Liposuction of the Kneecap Area by Miguel Chamosa, M.D.
With the popularity of shorter skirts and shorts in women's fashion and in keeping with an athletic lifestyle in general, knees and lower thighs are more frequently exposed, and liposuction of these areas has become a commonly performed procedure. While complications are rare and the patient satisfaction rate is quite high, or perhaps for these very reasons, little has been published on this topic to date. Dr. Chamosa delineates in clear terms all the basic principles to keep in mind for this procedure. Obviously, as is the case with any surgical procedure, patient evaluation based on cogent and generally applicable criteria is always the prudent approach.
I recommended some time ago the conceptual division of the knee region into six areas for the purposes of liposuction.1 Using a virtually identical division, Dr. Chamosa describes his experience with 108 patients, all of whom had liposuction of the medial knee, 52 percent also having had liposuction of the area the author designates as area 6. This coincides with my experience in terms of the frequency of inclusion of these areas. Similarly, I also have found it necessary to treat the lateral and infrapatellar areas in approximately one-fourth of the patients undergoing liposuction of the knee region.
I note with interest, however, that Dr. Chamosa suctions the suprapatellar area quite commonly (in about half his patients), an area I very seldom subject to suction. In fact, I recommend a great deal of caution in approaching this area. To accommodate flexion of the knee joint, this region is endowed with significant “surplus” of skin, even in young individuals. Ultimately, the surgeon's decision should not be driven by patient demand, which may focus attention on this area. Indeed, even patients who never had liposuction (albeit, they tend to be in the older age group) often inquire about the possibility of skin excision from the suprapatellar area. My concern, however, beyond the obvious considerations, also stems from the experience of a number of patients presenting with postsuction deformities in this region. Upon close scrutiny of the 20-year-old patient's photographs shown by Dr. Chamosa, a left medial knee suprapatellar skin fold is apparent preoperatively. This same fold looks deeper on the postoperative photograph.
The author appropriately points out the importance of a thorough knowledge of anatomy in performing a liposuction. In this regard, it is worth noting that a number of anatomic studies2-5 confirmed Gardner and Gray's original description6 of a deep (lamellar) and a superficial (areolar) subcutaneous adipose layer being present in most body regions. A fascial layer that is more discrete in some anatomic areas, such as the neck (platysma) and the lower abdomen (Scarpa's fascia), distinctly separates these two layers. In other body regions, however, this fascia is less well defined, as noted by Avelar,2,3 resembling a honeycomb structure that extends throughout the span of the subcutaneous fat. The term superficial fascia system was proposed to describe this anatomic structure.7 Whether well or poorly defined, this structure is most likely a rudimentary counter-part of the panniculus carnosus widely present in other mammals.8 I am not aware of any detailed description of this fascia anywhere in the literature, and the Nomina Anatomica does not clearly define it either.9 An elegant cadaver dissection and computed tomographic study carried out by Markman and Barton4 showed that distal to the midthigh two discrete (deep and superficial) subcutaneous adipose layers could not be distinguished. Consequently, in the region of the knee, where a fascial layer is not present to help guide the tip of the cannula in the proper plane during liposuction, the surgeon's margin of error is reduced, and the cannula can easily penetrate into a superficial level, too close to the undersurface of the dermis, resulting in postoperative surface irregularities. Therefore, I have been recommending careful pretunneling as a maneuver to help obviate such a mishap. Localized excessive removal of fat, if recognized intraoperatively, usually can be treated successfully with reinjection of autologous fat.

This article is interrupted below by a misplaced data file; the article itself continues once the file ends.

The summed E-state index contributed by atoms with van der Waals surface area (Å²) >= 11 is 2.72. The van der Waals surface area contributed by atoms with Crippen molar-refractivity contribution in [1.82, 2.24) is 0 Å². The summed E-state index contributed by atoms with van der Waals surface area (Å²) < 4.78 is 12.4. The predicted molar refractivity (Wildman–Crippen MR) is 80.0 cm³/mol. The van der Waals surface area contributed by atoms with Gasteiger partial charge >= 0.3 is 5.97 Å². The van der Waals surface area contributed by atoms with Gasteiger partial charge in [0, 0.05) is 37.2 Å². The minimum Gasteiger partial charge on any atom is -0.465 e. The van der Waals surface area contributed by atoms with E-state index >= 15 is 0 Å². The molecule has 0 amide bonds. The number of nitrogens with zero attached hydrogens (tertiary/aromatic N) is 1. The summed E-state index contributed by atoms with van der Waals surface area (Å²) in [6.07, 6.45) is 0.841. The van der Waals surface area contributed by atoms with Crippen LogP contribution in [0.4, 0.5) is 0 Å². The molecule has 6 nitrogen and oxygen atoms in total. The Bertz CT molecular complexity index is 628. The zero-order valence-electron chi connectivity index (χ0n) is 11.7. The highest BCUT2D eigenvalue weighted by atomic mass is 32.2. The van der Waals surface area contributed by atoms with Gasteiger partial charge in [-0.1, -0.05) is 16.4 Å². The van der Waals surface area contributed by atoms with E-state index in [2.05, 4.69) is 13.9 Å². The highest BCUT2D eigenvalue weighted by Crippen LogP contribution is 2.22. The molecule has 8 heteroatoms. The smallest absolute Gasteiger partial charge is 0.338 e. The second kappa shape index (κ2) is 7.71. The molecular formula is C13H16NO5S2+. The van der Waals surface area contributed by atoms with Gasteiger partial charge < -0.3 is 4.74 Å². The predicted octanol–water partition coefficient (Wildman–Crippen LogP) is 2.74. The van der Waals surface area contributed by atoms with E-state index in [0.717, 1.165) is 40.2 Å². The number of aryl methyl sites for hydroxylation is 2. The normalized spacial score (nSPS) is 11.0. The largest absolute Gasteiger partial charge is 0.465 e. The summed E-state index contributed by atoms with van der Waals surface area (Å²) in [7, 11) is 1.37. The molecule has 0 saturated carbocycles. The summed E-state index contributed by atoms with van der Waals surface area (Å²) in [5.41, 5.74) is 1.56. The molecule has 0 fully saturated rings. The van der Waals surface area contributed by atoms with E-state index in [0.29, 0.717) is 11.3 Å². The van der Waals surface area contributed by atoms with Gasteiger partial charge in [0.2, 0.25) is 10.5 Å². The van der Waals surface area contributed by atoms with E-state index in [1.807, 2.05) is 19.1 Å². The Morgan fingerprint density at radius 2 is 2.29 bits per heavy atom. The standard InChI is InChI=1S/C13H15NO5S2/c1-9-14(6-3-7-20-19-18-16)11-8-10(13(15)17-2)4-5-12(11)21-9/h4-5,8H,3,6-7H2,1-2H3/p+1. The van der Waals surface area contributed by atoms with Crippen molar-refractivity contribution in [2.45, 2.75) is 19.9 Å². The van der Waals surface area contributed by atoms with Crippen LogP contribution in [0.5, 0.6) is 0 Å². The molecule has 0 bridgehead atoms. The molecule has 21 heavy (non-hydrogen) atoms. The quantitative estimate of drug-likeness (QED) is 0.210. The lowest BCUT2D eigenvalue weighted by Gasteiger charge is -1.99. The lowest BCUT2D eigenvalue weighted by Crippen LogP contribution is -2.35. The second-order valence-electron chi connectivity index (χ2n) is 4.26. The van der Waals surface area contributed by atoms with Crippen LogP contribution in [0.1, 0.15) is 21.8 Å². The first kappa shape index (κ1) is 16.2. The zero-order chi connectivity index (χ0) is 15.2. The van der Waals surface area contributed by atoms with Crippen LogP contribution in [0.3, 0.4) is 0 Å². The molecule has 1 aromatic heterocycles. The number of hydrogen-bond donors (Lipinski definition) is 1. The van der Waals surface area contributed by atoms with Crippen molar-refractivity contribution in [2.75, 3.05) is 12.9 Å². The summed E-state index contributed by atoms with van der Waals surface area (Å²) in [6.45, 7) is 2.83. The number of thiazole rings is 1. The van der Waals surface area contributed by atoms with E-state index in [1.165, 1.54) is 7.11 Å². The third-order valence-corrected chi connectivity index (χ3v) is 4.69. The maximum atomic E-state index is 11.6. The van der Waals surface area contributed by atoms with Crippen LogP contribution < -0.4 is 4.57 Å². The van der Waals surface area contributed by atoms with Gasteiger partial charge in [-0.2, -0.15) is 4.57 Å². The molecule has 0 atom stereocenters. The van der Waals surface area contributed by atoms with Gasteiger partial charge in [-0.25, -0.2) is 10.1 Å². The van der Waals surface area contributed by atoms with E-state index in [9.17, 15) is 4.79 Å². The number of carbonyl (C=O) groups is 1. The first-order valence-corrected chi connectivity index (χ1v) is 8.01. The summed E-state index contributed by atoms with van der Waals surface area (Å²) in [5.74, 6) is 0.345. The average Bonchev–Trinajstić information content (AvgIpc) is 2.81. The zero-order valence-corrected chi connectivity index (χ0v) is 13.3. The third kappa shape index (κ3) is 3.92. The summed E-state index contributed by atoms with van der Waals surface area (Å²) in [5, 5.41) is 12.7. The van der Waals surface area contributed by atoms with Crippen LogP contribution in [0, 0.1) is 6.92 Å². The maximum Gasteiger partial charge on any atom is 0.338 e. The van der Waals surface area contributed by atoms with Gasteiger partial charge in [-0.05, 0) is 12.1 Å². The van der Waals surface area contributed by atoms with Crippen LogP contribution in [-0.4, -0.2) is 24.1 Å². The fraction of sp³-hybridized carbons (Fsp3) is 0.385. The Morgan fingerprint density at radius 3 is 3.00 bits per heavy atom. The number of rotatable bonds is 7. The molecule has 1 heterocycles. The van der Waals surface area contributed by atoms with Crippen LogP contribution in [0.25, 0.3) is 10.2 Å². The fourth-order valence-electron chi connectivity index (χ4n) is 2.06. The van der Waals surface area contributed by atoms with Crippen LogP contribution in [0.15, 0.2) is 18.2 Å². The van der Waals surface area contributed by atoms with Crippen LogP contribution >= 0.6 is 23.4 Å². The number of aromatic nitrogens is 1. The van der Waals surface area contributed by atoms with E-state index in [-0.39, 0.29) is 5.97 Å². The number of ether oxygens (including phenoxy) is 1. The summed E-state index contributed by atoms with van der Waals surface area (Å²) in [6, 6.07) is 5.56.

Further, the author lists several reasons why penetration of the knee joint with the cannula is anatomically “impossible.” Indeed, I am not aware of any reports of such occurrence, although smaller-diameter cannulas are currently in common use. On the other hand, the prepatellar and infrapatellar bursae are, in my opinion, at more immediate risk, which is why the surgeon should be thoroughly familiar with their anatomic location.
The author makes a few other generally helpful suggestions for liposuction of the knee area, such as the recommendation to use large enough access incisions to minimize friction burns. In this respect, I would add that I also have found coating the tip of the cannula with antibiotic ointment and/or the use of plastic guards to be beneficial.
In conclusion, although this article adds nothing substantively new to previously described concepts for liposuction of the knees, it serves to refocus our attention in a systematic and organized fashion to this commonly performed procedure.
Peter Bela Fodor, M.D.
Suite 814; 9201 Sunset Blvd.; Los Angeles, Calif. 90069
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